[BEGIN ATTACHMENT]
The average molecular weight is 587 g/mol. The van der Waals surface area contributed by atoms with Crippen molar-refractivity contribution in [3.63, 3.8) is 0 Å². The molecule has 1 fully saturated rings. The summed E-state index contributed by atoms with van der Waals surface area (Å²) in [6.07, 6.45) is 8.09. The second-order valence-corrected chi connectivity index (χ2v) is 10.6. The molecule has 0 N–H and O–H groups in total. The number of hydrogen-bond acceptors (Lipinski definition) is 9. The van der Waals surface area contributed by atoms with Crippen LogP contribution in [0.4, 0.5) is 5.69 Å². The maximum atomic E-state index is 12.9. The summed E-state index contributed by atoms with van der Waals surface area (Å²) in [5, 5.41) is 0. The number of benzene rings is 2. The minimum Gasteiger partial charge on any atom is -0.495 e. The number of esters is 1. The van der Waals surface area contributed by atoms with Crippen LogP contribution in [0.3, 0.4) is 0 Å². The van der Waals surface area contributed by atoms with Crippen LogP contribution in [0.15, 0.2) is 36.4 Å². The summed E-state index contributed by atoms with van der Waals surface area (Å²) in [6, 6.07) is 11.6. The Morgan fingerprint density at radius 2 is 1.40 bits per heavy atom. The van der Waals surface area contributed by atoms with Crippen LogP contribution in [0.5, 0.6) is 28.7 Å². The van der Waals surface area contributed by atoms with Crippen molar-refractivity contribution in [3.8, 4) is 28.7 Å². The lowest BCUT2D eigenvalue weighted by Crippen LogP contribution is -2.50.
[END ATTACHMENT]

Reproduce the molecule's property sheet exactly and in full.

The average molecular weight is 587 g/mol. The van der Waals surface area contributed by atoms with Crippen molar-refractivity contribution in [3.63, 3.8) is 0 Å². The molecule has 1 fully saturated rings. The summed E-state index contributed by atoms with van der Waals surface area (Å²) in [6.07, 6.45) is 8.09. The second-order valence-corrected chi connectivity index (χ2v) is 10.6. The molecule has 0 N–H and O–H groups in total. The number of hydrogen-bond acceptors (Lipinski definition) is 9. The van der Waals surface area contributed by atoms with Crippen LogP contribution in [0.4, 0.5) is 5.69 Å². The maximum atomic E-state index is 12.9. The summed E-state index contributed by atoms with van der Waals surface area (Å²) in [5, 5.41) is 0. The number of benzene rings is 2. The minimum Gasteiger partial charge on any atom is -0.495 e. The number of esters is 1. The van der Waals surface area contributed by atoms with Crippen LogP contribution in [0.3, 0.4) is 0 Å². The van der Waals surface area contributed by atoms with Crippen LogP contribution in [0.15, 0.2) is 36.4 Å². The summed E-state index contributed by atoms with van der Waals surface area (Å²) in [6, 6.07) is 11.6. The Morgan fingerprint density at radius 2 is 1.40 bits per heavy atom. The van der Waals surface area contributed by atoms with Crippen LogP contribution in [0.5, 0.6) is 28.7 Å². The van der Waals surface area contributed by atoms with Crippen molar-refractivity contribution in [3.8, 4) is 28.7 Å². The lowest BCUT2D eigenvalue weighted by Crippen LogP contribution is -2.50.